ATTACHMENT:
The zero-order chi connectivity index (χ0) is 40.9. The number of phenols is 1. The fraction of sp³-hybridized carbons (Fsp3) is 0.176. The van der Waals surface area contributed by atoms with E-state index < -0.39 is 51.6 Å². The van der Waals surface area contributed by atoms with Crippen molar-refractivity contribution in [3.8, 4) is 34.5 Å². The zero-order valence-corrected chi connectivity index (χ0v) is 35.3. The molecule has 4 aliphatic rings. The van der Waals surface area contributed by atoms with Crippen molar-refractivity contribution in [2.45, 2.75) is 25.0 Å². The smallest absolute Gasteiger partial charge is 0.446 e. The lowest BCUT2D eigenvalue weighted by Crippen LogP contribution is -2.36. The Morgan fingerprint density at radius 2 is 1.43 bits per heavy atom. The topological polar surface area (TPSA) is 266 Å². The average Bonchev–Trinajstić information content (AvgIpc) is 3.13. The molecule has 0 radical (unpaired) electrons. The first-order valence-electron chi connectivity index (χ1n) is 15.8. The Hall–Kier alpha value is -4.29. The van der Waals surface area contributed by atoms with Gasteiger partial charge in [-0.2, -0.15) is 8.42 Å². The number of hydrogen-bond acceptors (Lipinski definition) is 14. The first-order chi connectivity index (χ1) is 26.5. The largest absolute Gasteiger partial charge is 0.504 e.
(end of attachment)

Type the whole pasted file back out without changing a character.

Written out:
The zero-order chi connectivity index (χ0) is 40.9. The number of phenols is 1. The fraction of sp³-hybridized carbons (Fsp3) is 0.176. The van der Waals surface area contributed by atoms with E-state index < -0.39 is 51.6 Å². The van der Waals surface area contributed by atoms with Crippen molar-refractivity contribution in [3.8, 4) is 34.5 Å². The zero-order valence-corrected chi connectivity index (χ0v) is 35.3. The molecule has 4 aliphatic rings. The van der Waals surface area contributed by atoms with Crippen molar-refractivity contribution in [2.45, 2.75) is 25.0 Å². The smallest absolute Gasteiger partial charge is 0.446 e. The lowest BCUT2D eigenvalue weighted by Crippen LogP contribution is -2.36. The Morgan fingerprint density at radius 2 is 1.43 bits per heavy atom. The topological polar surface area (TPSA) is 266 Å². The average Bonchev–Trinajstić information content (AvgIpc) is 3.13. The molecule has 0 radical (unpaired) electrons. The first-order valence-electron chi connectivity index (χ1n) is 15.8. The Hall–Kier alpha value is -4.29. The van der Waals surface area contributed by atoms with Gasteiger partial charge in [-0.2, -0.15) is 8.42 Å². The number of hydrogen-bond acceptors (Lipinski definition) is 14. The first-order chi connectivity index (χ1) is 26.5. The largest absolute Gasteiger partial charge is 0.504 e.